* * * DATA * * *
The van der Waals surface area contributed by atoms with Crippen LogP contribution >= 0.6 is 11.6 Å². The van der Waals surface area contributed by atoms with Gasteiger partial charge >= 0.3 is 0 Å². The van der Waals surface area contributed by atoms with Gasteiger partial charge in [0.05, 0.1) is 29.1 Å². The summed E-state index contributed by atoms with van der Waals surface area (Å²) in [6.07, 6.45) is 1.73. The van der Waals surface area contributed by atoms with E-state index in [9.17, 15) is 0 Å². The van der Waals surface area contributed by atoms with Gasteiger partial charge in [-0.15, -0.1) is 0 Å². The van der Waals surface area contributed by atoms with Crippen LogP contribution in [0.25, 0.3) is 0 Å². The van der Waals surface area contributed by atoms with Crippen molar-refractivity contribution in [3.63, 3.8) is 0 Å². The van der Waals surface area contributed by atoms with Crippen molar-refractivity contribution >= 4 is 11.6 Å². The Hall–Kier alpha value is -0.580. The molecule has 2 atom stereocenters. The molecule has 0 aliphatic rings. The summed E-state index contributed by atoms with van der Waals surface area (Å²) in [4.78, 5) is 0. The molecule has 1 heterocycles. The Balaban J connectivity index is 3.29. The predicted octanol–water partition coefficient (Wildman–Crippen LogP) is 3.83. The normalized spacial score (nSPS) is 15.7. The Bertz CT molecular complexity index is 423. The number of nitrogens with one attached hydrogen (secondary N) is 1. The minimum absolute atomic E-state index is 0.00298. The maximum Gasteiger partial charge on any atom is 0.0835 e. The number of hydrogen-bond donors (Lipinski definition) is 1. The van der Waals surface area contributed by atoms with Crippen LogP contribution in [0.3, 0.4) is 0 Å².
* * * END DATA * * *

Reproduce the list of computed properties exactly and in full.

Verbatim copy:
The van der Waals surface area contributed by atoms with Crippen LogP contribution >= 0.6 is 11.6 Å². The van der Waals surface area contributed by atoms with Gasteiger partial charge >= 0.3 is 0 Å². The van der Waals surface area contributed by atoms with Gasteiger partial charge in [0.05, 0.1) is 29.1 Å². The summed E-state index contributed by atoms with van der Waals surface area (Å²) in [6.07, 6.45) is 1.73. The van der Waals surface area contributed by atoms with E-state index in [9.17, 15) is 0 Å². The van der Waals surface area contributed by atoms with Gasteiger partial charge in [-0.15, -0.1) is 0 Å². The van der Waals surface area contributed by atoms with Crippen LogP contribution in [0.25, 0.3) is 0 Å². The van der Waals surface area contributed by atoms with Crippen molar-refractivity contribution in [3.63, 3.8) is 0 Å². The van der Waals surface area contributed by atoms with Crippen molar-refractivity contribution >= 4 is 11.6 Å². The Hall–Kier alpha value is -0.580. The molecule has 2 atom stereocenters. The molecule has 0 aliphatic rings. The summed E-state index contributed by atoms with van der Waals surface area (Å²) in [4.78, 5) is 0. The molecule has 1 heterocycles. The Balaban J connectivity index is 3.29. The predicted octanol–water partition coefficient (Wildman–Crippen LogP) is 3.83. The normalized spacial score (nSPS) is 15.7. The Bertz CT molecular complexity index is 423. The number of nitrogens with one attached hydrogen (secondary N) is 1. The minimum absolute atomic E-state index is 0.00298. The maximum Gasteiger partial charge on any atom is 0.0835 e. The number of hydrogen-bond donors (Lipinski definition) is 1. The van der Waals surface area contributed by atoms with Crippen LogP contribution in [0.3, 0.4) is 0 Å².